“That at that time you were without Christ, being aliens from the commonwealth of Israel, and strangers from the covenants of promise, having no hope, and without God in the world.”
The Apostle here tells the Ephesians that in their natural state, before divinely quickened and made alive unto God, they were “without Christ,” that is, without manifest union and communion with him. Though in the purposes of God, and by their eternal election in Christ, they were members of his mystical body, they had not been baptized into Christ by the Spirit so as to be made living members of his spiritual body, the Church (1 Cor. 12:13), and therefore had not “put on Christ” (Gal. 3:27).
And as they were, such were we. We were “without Christ” in our Gentile days. He had no place in our thoughts. We knew nothing of his Person and work, blood and righteousness, beauty and blessedness, grace and glory. He was to us a root out of a dry ground, and in our eyes he had no form nor loveliness. His name might have been on our lips, but his Spirit and grace were not in our hearts. And if matters be in any way different now with us, if there be any faith on him, hope in him, or love to him—grace has wrought it all.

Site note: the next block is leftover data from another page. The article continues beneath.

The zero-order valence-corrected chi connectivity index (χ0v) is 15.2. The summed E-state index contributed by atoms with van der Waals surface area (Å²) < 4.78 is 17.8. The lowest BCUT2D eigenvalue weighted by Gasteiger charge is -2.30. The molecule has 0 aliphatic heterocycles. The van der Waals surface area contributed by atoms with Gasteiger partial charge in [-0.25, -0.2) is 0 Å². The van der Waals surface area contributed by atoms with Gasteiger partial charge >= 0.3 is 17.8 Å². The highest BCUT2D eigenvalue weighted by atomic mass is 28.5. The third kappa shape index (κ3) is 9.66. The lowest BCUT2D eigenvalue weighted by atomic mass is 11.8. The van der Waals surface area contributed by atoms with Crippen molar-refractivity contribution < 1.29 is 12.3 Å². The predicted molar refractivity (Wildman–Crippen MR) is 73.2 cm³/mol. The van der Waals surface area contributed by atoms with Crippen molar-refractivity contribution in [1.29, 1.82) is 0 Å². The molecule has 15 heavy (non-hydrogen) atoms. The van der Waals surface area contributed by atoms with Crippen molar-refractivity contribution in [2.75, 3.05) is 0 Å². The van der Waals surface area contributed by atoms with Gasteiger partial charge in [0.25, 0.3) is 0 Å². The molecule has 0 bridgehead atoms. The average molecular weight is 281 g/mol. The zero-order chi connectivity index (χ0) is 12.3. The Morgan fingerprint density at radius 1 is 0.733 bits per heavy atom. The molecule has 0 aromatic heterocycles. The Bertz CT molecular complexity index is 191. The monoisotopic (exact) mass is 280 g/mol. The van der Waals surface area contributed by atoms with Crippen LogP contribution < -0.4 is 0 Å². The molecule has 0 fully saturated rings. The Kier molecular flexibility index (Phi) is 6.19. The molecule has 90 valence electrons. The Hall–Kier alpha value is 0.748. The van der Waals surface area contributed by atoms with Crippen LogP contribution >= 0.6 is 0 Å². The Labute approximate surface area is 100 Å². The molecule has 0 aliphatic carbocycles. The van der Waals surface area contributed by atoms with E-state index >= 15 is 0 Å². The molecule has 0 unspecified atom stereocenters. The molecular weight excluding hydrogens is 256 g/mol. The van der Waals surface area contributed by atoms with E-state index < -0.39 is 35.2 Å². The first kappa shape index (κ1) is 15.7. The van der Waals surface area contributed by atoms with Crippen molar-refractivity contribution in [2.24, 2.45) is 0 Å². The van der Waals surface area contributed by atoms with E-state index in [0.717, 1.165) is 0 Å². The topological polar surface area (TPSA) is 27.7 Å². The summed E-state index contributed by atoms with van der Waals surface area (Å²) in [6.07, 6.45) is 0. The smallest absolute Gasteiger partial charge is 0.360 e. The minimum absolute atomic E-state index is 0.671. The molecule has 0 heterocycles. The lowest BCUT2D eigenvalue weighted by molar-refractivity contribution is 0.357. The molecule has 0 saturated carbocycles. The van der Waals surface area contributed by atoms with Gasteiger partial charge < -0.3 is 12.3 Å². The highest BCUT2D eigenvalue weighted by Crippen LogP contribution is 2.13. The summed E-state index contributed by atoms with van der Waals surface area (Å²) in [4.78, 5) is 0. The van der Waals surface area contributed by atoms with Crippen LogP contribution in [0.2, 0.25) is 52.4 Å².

Let us never forget what we were before we were called by grace. Let the remembrance of our sins and of the whole bent and current of our lives be bitter to us, that we may all the more prize and admire the riches of that sovereign grace which stooped to us in our low and lost estate. The paschal lamb was to be eaten with bitter herbs. The remembrance of Egyptian bondage should ever accompany the enjoyment of gospel liberty, and godly sorrow for sin the feeding on the flesh of Christ.